when the column crossed and was halted for a few minutes in an old earth-work just previously abandoned by the enemy. We were again put in march, heading northwest, on a road leading toward Dinwiddie Court-House, halting at 4 p.m. on the plantation belonging to Oliver Chappell, where we remained until 11 p.m., when we returned by the same road to its junction with the Vaughan road, then marched north on the Vaughan road to the south bank of Hatcher's Run. Upon arriving at this point we were directed by Major-General Griffin to occupy the earth-works covering the crossing of that stream, in which position we remained until about 3 p.m. of the 6th instant, when I was ordered by Major-General Griffin to report with the First Brigade to General Gregg, commanding cavalry division, on the left of our lines, about five-eighths of a mile south on the Vaughan road. Upon reaching the field occupied by the cavalry and reporting to GEneral Gregg, I found General Winthrop's brigade, of the Second Division, Fifth Corps, fiercely engaging the enemy upon the open ground on the west side of the Vaughan road. I was directed by General Gregg to support General Winthrop, whose line at the time was being pressed by a vigorous assault of superior numbers of the enemy. I immediately formed my brigade in line of battle, facing west, and marched forward in that order. On reaching General Winthrop's line his troops retired. As I am informed his men had exhausted their ammunition. I at once ordered a charge upon the enemy's line, whose numbers, I believe, were equal, if not superior, to those of my own. This was executed in a most gallant style and with great steadiness, both officers and men conducting themselves in a manner which would have done credit to the best veteran troops. The enemy broke at the first volley from our men and left the field in great disorder, leaving their killed and wounded in our hands, together with several prisoners. After pursuing them for some distance my line was halted, in consequence of the troops having exhausted their ammunition. This fact was communicated to Major-General Griffin, then present, who directed me to hold the ground we then occupied and to throw forward a strong skirmish line, which was promptly done. In the meantime Major Ashbrook (ordnance officer) issued to the regiments a supply of ammunition.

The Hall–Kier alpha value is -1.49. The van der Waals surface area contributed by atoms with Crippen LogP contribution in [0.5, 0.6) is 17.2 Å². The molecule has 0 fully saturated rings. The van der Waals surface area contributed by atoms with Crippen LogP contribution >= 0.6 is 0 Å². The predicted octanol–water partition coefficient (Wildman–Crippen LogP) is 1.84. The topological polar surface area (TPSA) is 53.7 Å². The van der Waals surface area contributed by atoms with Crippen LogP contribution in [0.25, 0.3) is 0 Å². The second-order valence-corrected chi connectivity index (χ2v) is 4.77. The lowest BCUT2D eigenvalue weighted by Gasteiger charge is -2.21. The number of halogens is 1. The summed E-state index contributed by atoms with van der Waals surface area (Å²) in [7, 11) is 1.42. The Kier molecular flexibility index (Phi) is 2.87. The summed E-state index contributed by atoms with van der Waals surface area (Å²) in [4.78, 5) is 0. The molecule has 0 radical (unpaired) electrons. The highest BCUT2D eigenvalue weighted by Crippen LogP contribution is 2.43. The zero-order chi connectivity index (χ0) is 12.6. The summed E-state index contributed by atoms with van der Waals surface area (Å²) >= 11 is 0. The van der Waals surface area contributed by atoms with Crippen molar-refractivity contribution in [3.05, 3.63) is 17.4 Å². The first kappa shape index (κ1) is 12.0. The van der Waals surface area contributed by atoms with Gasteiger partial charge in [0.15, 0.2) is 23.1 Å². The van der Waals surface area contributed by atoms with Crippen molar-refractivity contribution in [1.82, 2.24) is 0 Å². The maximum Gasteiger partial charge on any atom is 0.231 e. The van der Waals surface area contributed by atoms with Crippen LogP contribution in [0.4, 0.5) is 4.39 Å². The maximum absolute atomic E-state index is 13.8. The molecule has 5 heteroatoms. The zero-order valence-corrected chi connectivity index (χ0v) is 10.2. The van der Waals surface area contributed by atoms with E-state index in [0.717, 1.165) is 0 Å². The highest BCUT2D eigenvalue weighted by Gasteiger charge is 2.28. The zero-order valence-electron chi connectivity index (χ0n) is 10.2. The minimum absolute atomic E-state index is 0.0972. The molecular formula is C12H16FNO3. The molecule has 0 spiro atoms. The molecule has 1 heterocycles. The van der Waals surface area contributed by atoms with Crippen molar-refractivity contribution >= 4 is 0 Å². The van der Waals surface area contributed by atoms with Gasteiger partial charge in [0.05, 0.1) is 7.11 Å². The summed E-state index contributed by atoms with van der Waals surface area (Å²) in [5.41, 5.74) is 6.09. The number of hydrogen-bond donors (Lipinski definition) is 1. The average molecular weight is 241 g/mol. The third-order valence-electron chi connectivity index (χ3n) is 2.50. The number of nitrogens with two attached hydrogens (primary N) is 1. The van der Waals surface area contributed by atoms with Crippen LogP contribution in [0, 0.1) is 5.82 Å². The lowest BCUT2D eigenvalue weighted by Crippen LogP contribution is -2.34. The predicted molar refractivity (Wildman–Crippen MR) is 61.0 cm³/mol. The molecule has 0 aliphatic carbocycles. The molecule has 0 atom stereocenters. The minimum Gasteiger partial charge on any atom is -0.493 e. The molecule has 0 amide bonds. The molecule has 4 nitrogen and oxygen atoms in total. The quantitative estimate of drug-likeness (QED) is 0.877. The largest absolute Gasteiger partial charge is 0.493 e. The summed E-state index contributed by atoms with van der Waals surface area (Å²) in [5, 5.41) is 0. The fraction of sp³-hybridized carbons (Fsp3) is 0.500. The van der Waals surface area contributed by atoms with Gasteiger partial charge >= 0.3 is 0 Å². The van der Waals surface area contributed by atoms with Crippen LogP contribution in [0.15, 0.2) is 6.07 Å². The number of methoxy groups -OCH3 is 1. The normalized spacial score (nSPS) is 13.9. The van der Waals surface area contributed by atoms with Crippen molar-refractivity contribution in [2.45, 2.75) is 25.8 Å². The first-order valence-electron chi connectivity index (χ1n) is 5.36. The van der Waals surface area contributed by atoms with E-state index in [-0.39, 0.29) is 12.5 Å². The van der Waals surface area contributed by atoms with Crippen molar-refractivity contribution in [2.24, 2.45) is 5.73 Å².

It was now about 5.30 p.m. Rapid firing had commenced on my right and to the rear, when, by direction of General Griffin, my line was changed to face northwest. A brigade of dismounted cavalry, commanded by Colonel Knowles (Twenty-first Pennsylvania Cavalry), formed on my left, facing west, and some of General Winthrop's troops formed on my right, the right of his line resting on the Vaughan road. At dark General Winthrop received orders to withdraw his brigade from the position it was then holding and to form his line on the Vaughan road, when the command on the left devolved upon me, General Gregg having previously turned over the command to General Winthrop. At this juncture the cavalry also withdrew from the field, except one small company on our extreme left, picketing the Vaughan road, which remained on duty all night. Finding my troops the only occupants of the field, I at once proceeded to establish my picket-line, connecting on the right with General Ayres' pickets at a point on the Vaughan road, and on the left with General Gregg's cavalry. I then took up a new and more eligible line for defensive operations and remained under arms all night. Our casualties during the engagement were comparatively small, consisting of 1 officer and 3 enlisted men killed, 3 officers and 24 enlisted men wounded, and 1 officer and 4 enlisted men missing. The enemy's loss was much greater.